• useFocus() adds the ability to toggle the tooltip open or closed when the reference element is focused.
  • useDismiss() adds the ability to dismiss the tooltip when the user presses the esc key.
  • useRole() adds the correct ARIA attributes for a tooltip to the tooltip and reference elements.

Finally, useInteractions() merges all of their props into prop getters which can be used for rendering.


Now we have all the variables and Hooks set up, we can render out our elements.

function Tooltip() {
  // ...
  return (
      <button ref={refs.setReference} {...getReferenceProps()}>
        Reference element
      {isOpen && (
          Tooltip element
  • {...getReferenceProps()} / {...getFloatingProps()} spreads the props from the interaction Hooks onto the relevant elements. They contain props like onMouseEnter, aria-describedby, etc.

Reusable tooltip component

CodeSandbox demo

It is better to create a reusable component API that can be used in a variety of different scenarios more easily. We can place all of our Hooks into a single custom Hook for better reusability, which is then used by a controller component which encapsulates the state.

The reusable component can:

  • Be uncontrolled or controlled
  • Accept any element as the <TooltipTrigger />
  • Read the open state to change styles
function App() {
  return (
      <TooltipTrigger>My trigger</TooltipTrigger>
      <TooltipContent>My tooltip</TooltipContent>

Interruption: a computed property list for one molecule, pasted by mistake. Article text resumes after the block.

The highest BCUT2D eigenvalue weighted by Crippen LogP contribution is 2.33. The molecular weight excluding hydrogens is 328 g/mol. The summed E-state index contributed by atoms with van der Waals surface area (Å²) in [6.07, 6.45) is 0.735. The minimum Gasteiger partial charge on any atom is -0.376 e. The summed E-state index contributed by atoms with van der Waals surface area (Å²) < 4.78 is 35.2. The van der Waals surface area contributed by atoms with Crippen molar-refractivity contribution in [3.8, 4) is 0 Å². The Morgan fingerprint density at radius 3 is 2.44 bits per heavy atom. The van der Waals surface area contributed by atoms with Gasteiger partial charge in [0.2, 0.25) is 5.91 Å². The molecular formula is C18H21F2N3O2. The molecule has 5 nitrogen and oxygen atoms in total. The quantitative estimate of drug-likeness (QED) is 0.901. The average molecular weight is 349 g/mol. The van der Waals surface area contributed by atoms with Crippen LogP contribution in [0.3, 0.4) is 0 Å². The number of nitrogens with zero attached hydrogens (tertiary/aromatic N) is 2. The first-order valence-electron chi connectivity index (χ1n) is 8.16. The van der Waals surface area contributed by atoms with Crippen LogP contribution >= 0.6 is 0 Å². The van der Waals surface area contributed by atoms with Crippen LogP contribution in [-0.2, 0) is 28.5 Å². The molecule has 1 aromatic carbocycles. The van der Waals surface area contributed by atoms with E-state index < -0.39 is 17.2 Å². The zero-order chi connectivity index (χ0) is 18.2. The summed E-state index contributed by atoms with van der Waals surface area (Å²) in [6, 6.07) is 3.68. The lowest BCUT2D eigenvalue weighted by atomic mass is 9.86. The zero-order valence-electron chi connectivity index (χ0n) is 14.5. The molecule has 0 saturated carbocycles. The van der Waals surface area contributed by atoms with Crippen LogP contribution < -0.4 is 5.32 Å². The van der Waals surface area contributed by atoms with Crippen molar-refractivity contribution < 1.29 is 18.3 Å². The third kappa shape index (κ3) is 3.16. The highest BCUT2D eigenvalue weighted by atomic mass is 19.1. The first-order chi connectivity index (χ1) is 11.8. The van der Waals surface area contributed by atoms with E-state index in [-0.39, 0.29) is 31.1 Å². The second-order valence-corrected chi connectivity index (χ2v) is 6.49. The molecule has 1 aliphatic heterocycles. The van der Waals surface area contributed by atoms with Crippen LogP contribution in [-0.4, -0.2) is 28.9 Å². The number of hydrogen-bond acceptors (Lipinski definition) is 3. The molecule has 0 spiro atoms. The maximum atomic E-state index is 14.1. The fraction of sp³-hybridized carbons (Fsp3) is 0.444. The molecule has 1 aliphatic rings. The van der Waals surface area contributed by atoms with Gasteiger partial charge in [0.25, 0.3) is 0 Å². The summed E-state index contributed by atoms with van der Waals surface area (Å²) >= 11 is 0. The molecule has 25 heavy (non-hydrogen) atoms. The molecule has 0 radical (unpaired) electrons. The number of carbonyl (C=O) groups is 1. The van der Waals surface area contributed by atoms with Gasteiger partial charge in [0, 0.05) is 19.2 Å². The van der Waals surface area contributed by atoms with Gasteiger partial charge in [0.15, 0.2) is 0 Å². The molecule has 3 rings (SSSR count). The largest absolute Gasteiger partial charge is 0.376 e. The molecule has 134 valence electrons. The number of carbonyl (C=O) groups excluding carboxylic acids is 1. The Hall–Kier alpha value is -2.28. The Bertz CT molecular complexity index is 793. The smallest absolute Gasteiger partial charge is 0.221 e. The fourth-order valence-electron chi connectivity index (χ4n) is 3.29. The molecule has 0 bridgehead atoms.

Controller component

  • <Tooltip />

This is the controller component that manages the tooltip’s state and provides the API to the rest of the components.

Render components

These components read the context provided by the root Tooltip component and render the appropriate elements.

The components must be wrapped in forwardRef() to allow refs, and should merge the refs to ensure all refs are preserved and forwarded to the element. Props are also merged to prevent overwriting.

  • <TooltipTrigger /> is the trigger button the tooltip is attached to. This accepts an asChild prop if you want to attach it to a custom element. It also has a data-state attached to style based on the open/closed state.
  • <TooltipContent /> is the tooltip element, which can contain any children (React nodes).

Delay groups

One of the most useful UX improvements for tooltips is making nearby tooltips share a delay.

<FloatingDelayGroup delay={200}>
    <TooltipTrigger>Ref 1</TooltipTrigger>
    <TooltipContent className="Tooltip">Label 1</TooltipContent>
    <TooltipTrigger>Ref 2</TooltipTrigger>
    <TooltipContent className="Tooltip">Label 2</TooltipContent>
    <TooltipTrigger>Ref 3</TooltipTrigger>
    <TooltipContent className="Tooltip">Label 3</TooltipContent>

Disabled buttons

Sometimes you want to disable a button, but still show the tooltip while it’s disabled.

Disabling a button with a tooltip prevents it from being accessible, but can be worked around using a different prop. This supplants the disabled prop to allow events to fire, including keyboard access.

const Button = React.forwardRef(function Button(
  {visuallyDisabled, disabled, ...props},
) {
  return (
      disabled={visuallyDisabled ? undefined : disabled}
      aria-disabled={visuallyDisabled ? 'true' : undefined}
      // You'll want to do this for all relevant event handlers.
      onClick={visuallyDisabled ? undefined : props.onClick}